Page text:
- Have delayed stomach emptying
How Is GERD Diagnosed?
GERD is commonly diagnosed after a physical exam, history and a series of tests that will look at your sphincter for any signs it's not working correctly, check for the physical presence of stomach acid in your esophagus and possibly assess any damage or changes to your esophageal lining, per the Mayo Clinic.
For example, according to the Cleveland Clinic, some common tests given to diagnose GERD include:
- An upper endoscopy or EGD, in which a camera is placed inside the mouth and into the esophagus and stomach to take a better look
- A BRAVO acid test, which measures the level of acid in your esophagus with a small monitoring device that is placed in your esophagus and worn for 48 hours
- X-rays to your upper GI tract
- Esophageal manometry, in which a small, flexible tube with sensors measures your sphincter's strength and spasms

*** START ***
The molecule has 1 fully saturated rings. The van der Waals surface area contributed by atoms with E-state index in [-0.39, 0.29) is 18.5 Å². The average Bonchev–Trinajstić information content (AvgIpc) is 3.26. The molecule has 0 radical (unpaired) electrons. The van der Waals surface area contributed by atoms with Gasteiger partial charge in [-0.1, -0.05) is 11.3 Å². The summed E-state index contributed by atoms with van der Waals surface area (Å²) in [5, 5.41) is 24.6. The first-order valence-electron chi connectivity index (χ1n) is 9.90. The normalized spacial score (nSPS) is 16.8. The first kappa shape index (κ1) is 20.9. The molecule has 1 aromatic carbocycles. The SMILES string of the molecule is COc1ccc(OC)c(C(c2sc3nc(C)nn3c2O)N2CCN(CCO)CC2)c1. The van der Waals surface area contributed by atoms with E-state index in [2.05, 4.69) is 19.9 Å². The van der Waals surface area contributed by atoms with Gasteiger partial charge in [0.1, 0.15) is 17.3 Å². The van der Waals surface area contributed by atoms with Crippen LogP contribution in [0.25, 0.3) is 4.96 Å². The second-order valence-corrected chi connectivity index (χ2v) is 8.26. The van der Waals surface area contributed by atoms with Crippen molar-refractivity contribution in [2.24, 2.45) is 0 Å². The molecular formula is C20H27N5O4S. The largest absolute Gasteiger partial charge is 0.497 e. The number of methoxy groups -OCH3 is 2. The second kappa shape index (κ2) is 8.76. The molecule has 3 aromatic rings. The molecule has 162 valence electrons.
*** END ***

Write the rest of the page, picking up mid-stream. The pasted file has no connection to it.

Treatments for GERD
How you fix GERD depends on how severe the condition is, as well as what's causing it. Treatments may include:
To get relief from heartburn fast, there are many over-the-counter (OTC) medications you can try, Hardeep Singh, MD, a gastroenterologist with St. Joseph Hospital in Orange, California, tells LIVESTRONG.com.
"Tums, which is bicarbonate, may temporarily relieve GERD symptoms, and OTC antacids such as Pepcid can provide quick relief," he says.
There are also over-the-counter and/or prescription H2 blockers and proton-pump inhibitors (PPIs), which both work to reduce the amount of acid produced by the stomach, Dr. Czwornog says.
In some cases, if there is a discernible cause, some people with GERD may undergo surgery. For instance, if the GERD is caused by a hiatal hernia, fixing the hernia can resolve the symptoms.
If it's not a hiatal hernia but symptoms are severe enough, you might undergo a laparoscopic procedure called Nissen fundoplication, which wraps the top of the stomach around the bottom of the esophagus in order to stop the back flow of acid, according to the International Foundation for Gastrointestinal Disorders (IFFGD).
There are also a few emerging surgical therapies for GERD, including the LINX System — a kind of expandable "bracelet" that goes around the bottom of the esophagus to help it close — and transoral incisionless fundoplication (TIF), which is similar to the Nissen procedure but done without an incision, per the Cleveland Clinic.
What About Probiotics for GERD?